Converting 3-methyltetrahydrofuran to Isoprene
A new process uses a novel catalyst to synthesize isoprene in high yields. Isoprene is made by contacting 3-methyltetrahydrofuran (3-MTHF) with a heterogeneous acid catalyst (other than alumina, or Al2O3). This catalytic process dehydrates MTHF to isoprene via several combinations of temperatures, pressures, and space velocities (reactant volumetric flow rate per volume of catalyst) and achieves selectivity of 3-MTHF to isoprene of up to 100%.
Higher Yields, Lower Costs
Isoprene, while traditionally produced from petroleum, can be produced from biomass. However, these production processes suffer from low overall yields or low conversion rates, preventing them from being economically feasible. This new method produces isoprene from a biomass-derived precursor at a high yield. Using a less expensive precursor, it is not only economically viable, but economically competitive with current petroleum processes.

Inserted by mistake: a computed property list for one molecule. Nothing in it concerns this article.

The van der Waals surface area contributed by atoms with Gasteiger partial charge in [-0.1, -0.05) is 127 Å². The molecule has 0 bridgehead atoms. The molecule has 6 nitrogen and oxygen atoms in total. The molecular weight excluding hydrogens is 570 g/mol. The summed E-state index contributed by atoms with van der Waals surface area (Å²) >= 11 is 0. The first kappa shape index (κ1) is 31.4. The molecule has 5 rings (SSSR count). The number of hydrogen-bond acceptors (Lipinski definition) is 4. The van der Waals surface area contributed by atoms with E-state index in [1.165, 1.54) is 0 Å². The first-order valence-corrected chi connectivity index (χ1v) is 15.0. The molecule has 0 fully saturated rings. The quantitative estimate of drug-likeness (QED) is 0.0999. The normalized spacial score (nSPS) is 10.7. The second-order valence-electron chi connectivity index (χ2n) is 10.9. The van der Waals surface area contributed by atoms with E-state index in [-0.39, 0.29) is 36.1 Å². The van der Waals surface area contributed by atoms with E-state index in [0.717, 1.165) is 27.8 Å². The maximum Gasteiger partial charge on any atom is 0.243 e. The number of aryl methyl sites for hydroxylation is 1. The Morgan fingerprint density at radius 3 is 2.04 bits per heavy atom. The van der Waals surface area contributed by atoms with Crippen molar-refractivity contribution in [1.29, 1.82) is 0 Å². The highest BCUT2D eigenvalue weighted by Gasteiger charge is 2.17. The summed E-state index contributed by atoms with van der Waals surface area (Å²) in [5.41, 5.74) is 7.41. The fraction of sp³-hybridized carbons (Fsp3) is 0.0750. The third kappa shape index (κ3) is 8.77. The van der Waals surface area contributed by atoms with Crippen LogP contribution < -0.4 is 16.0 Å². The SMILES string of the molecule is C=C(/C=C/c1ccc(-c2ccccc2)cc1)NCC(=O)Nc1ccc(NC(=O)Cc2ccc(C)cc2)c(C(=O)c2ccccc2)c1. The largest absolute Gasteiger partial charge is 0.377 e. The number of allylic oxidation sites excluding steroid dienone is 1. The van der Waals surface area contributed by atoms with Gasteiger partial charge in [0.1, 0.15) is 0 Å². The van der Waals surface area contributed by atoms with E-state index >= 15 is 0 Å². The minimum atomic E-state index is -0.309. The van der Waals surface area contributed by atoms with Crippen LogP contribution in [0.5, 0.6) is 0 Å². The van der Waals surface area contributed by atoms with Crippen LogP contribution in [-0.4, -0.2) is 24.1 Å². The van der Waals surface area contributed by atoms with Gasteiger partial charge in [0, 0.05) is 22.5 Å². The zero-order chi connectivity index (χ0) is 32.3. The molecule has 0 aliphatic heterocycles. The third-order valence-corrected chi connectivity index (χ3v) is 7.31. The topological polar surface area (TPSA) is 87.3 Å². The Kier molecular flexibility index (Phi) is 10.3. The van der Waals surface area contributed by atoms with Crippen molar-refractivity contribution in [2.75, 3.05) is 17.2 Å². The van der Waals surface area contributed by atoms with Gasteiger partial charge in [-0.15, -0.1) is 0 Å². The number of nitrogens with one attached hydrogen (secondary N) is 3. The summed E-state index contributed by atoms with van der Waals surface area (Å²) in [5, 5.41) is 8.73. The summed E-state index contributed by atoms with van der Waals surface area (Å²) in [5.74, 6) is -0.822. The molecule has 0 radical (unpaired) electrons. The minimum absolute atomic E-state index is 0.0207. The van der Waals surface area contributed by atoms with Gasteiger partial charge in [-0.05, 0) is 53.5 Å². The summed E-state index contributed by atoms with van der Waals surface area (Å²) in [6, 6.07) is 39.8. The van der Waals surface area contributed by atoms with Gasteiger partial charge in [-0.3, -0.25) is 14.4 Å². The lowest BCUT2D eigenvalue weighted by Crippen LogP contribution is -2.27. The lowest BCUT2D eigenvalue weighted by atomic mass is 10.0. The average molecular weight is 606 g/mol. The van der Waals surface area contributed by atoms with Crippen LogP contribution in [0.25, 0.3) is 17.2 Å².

|TECHNOECONOMIC REPORT TO DE-RISK INVESTMENT:|
The growing global market for isoprene is $2.2 billion and its primary use is to make rubber for tires. This catalyst chemistry technology cost effectively transforms bio-based 3-MTHF into isoprene. To help manage risk for investors interested in this technology, a detailed technoeconomic study developed by Cargill Optimizing Services process experts in cooperation with the University of Minnesota is available. Please complete this short application if you are interested in the report.
BENEFITS AND FEATURES:
- Biomass-derived precursor
- One-step dehydration of MBDO to isoprene
- High yields (up to 100%)
- Catalyst technology
- Isoprene manufacture from biomass
- Adhesives and sealants
Phase of Development - Prototype